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E-cigarettes should be available on prescription, according to Public Health England (PHE). The agency wants them to be prescribed on the NHS within the next few years because of how successful they have been in helping people give up smoking.
E-cigarettes are in the news again. This time with headlines that they may cause cancer. But the study that the stories are based on, published in the journal PNAS, doesn’t show this.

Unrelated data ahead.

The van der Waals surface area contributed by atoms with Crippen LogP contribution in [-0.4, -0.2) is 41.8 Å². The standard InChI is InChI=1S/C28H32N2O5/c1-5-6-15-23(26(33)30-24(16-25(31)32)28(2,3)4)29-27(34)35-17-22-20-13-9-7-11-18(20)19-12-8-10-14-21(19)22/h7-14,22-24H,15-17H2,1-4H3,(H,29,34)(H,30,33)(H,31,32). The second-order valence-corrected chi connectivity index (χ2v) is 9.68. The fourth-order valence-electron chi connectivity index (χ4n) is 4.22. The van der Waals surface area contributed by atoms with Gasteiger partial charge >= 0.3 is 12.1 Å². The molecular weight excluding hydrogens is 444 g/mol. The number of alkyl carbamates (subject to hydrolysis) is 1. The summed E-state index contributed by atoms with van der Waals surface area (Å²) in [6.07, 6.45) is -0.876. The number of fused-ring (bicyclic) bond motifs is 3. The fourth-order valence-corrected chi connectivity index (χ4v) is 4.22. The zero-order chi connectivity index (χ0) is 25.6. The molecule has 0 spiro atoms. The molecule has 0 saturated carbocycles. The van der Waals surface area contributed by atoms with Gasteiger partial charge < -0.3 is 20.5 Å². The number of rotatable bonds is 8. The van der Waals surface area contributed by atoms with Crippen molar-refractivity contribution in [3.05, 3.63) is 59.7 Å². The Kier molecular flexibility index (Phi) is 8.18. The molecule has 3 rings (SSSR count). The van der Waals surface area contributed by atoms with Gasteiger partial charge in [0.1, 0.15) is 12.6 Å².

Each time an e-cigarette explodes, the information is the object of alarmist reports in the tabloid press and the source of concern for the general public and especially for users. This creates a litigious climate around vaping that serves the cause of anti-vaping communities. Let's clarify the risk and see what can be done for more safety.
The APPG has released a report which highlights the current “misinformation” and “mixed messages” circulating about e-cigarettes, whilst urging the government to take action by amongst other things, reviewing vaping regulations.
Research from Italy that looked at the oral condition of real-world vapers who had just switched from smoking, indicated that the shift to the safer alternatives greatly improved their oral health.
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